WASHINGTON, D.C. – March 10, 2011 – (RealEstateRama) — An improving job market should help boost home sales and housing production later this year, but the ongoing problems that builders are facing in acquiring construction credit threatens to significantly slow the fragile housing recovery, the National Association of Home Builders (NAHB) told Congress today.
Testifying before the Senate Banking Committee on the state of the nation’s housing market, NAHB Chief Economist David Crowe said that, “Without access to credit, the residential construction industry will lose more small businesses and experience more job losses, with these impacts being widely spread across the nation.”
Congress, regulators and financial institutions must work to restore acquisition, development and construction (AD&C) lending to permit home builders to contribute to the economy where and when housing demand emerges as the economy improves, he added.
Given housing’s ongoing weakness in the economy, Crowe urged Congress to proceed cautiously when debating housing finance and budget issues that will impact job creation and future growth.
“When you consider the enormity of the total number of jobs attached to housing, a sector that accounts for 15 percent of our nation’s GDP, now is hardly the time to step back from our nation’s long-standing commitment to homeownership,” said Crowe.
Noting that more than 1.4 million residential construction jobs have been lost since April 2006, Crowe said that as the housing market slowly mends, it stands poised to contribute to job growth and boost economic output.
“NAHB estimates that the construction of each single-family home creates three jobs; $90,000 in federal, state and local tax revenue; $145,000 in wage income; and $86,000 in net business income,” he said.
In addition to calling for congressional action to help open the flow of credit to home builders, Crowe urged lawmakers to take the following steps to restore the health of the housing industry and to help put America back to work:
- Agree to definite solutions regarding the future of government sponsored enterprises (GSEs) Fannie Mae and Freddie Mac that ensure a stable, reliable and affordable supply of credit to home buyers and a liquid secondary mortgage market.
- Preserve the mortgage interest deduction and other housing tax rules, such as the capital gain exclusion, the real estate tax deduction and the Low Income Housing Tax Credit (LIHTC). If eliminated or weakened, these well-established housing policies would result in wealth losses for home owners, lower home values, rising foreclosures, a diminished local tax base for many communities, and in the case of the LIHTC, an abandonment of a successful policy that facilitates the production affordable housing.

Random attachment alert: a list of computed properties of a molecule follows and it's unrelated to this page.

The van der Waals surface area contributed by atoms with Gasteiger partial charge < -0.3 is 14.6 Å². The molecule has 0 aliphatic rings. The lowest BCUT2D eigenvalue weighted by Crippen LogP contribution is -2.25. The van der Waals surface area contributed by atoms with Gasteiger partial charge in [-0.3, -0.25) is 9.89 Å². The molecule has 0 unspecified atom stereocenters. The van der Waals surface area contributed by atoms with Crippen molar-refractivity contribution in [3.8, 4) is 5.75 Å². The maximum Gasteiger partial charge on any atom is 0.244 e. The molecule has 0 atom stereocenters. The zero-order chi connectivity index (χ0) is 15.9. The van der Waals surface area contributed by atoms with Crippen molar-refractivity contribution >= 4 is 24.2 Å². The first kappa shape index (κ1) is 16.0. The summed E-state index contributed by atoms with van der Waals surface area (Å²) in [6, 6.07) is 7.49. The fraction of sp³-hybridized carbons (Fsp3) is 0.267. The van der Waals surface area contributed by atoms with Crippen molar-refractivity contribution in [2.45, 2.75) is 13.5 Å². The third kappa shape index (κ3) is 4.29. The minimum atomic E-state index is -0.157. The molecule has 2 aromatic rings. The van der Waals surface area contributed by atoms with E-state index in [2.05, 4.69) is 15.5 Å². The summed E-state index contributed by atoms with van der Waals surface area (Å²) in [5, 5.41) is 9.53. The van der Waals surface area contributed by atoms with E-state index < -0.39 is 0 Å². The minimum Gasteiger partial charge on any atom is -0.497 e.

- Call on federal regulators to enact a broad-based definition of a Qualified Residential Mortgage (QRM) that would be exempt from the risk retention rules under last year’s Dodd-Frank financial reform law. An overly restrictive QRM definition would drive numerous lenders from the current residential mortgage market and could result in excessive downpayment requirements of 20 percent or more, which Crowe said would squeeze first-time home buyers out of the market for years to come, preventing household formations and producing economic damage to the overall economy.
A Gradual Upturn
Crowe pointed to several factors that conditions in the housing market should show modest improvement in the coming months: An improving economy and continued job growth, low mortgage rates that are keeping housing affordable, stabilizing home values and three years of sub-normal household formation rates that has created pent-up demand to help reduce some of the excess housing inventory.
NAHB expects new-home sales will post a modest gain of 8 percent to 347,000 units in 2011 followed by a more substantial increase of 49 percent next year to 516,000 units.
Single-family housing starts will follow a similar trend to home sales, with an increase of 15 percent this year and 47 percent in 2012, which will raise the pace of single-family starts to 900,000 units by the end of next year. While a significant boost over current depressed levels, Crowe noted this is still 40 percent below NAHB’s estimate of the long-term sustainable trend, based on demographics, replacement needs and second-home demand.
Multifamily housing starts, which have experienced great volatility in recent months, are projected to increase 21 percent in 2011 and 40 percent in 2012, rising to 210,000 units in the fourth quarter of next year, which is still 38 percent below NAHB’s estimate of the long-term sustainable growth.